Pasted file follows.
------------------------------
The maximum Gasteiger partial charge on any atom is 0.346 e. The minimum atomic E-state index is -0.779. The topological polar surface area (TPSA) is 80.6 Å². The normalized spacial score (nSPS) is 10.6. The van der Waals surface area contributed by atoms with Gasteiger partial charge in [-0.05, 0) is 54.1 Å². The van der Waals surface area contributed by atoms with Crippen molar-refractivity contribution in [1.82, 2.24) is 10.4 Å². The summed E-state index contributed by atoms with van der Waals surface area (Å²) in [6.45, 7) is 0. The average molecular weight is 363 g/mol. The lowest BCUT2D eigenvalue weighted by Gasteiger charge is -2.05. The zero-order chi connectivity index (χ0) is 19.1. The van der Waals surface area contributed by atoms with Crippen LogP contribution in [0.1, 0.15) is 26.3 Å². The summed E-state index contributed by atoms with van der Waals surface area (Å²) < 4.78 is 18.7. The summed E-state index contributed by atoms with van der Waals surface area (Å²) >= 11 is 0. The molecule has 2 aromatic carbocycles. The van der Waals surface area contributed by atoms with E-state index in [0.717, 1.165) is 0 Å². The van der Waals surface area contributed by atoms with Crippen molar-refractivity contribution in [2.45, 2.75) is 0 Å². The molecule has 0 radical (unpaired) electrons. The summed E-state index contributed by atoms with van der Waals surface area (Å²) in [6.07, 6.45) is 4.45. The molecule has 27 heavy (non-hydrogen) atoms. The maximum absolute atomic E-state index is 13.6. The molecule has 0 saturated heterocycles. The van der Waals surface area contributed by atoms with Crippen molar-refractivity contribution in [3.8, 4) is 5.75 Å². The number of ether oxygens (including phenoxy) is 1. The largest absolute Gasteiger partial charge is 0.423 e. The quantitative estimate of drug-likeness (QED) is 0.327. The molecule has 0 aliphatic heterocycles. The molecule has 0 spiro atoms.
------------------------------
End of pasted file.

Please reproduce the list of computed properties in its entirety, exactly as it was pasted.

The maximum Gasteiger partial charge on any atom is 0.346 e. The minimum atomic E-state index is -0.779. The topological polar surface area (TPSA) is 80.6 Å². The normalized spacial score (nSPS) is 10.6. The van der Waals surface area contributed by atoms with Gasteiger partial charge in [-0.05, 0) is 54.1 Å². The van der Waals surface area contributed by atoms with Crippen molar-refractivity contribution in [1.82, 2.24) is 10.4 Å². The summed E-state index contributed by atoms with van der Waals surface area (Å²) in [6.45, 7) is 0. The average molecular weight is 363 g/mol. The lowest BCUT2D eigenvalue weighted by Gasteiger charge is -2.05. The zero-order chi connectivity index (χ0) is 19.1. The van der Waals surface area contributed by atoms with Crippen LogP contribution in [0.1, 0.15) is 26.3 Å². The summed E-state index contributed by atoms with van der Waals surface area (Å²) < 4.78 is 18.7. The summed E-state index contributed by atoms with van der Waals surface area (Å²) >= 11 is 0. The molecule has 2 aromatic carbocycles. The van der Waals surface area contributed by atoms with E-state index in [0.717, 1.165) is 0 Å². The van der Waals surface area contributed by atoms with Crippen molar-refractivity contribution in [2.45, 2.75) is 0 Å². The molecule has 0 radical (unpaired) electrons. The summed E-state index contributed by atoms with van der Waals surface area (Å²) in [6.07, 6.45) is 4.45. The molecule has 27 heavy (non-hydrogen) atoms. The maximum absolute atomic E-state index is 13.6. The molecule has 0 saturated heterocycles. The van der Waals surface area contributed by atoms with Crippen molar-refractivity contribution in [3.8, 4) is 5.75 Å². The number of ether oxygens (including phenoxy) is 1. The largest absolute Gasteiger partial charge is 0.423 e. The quantitative estimate of drug-likeness (QED) is 0.327. The molecule has 0 aliphatic heterocycles. The molecule has 0 spiro atoms.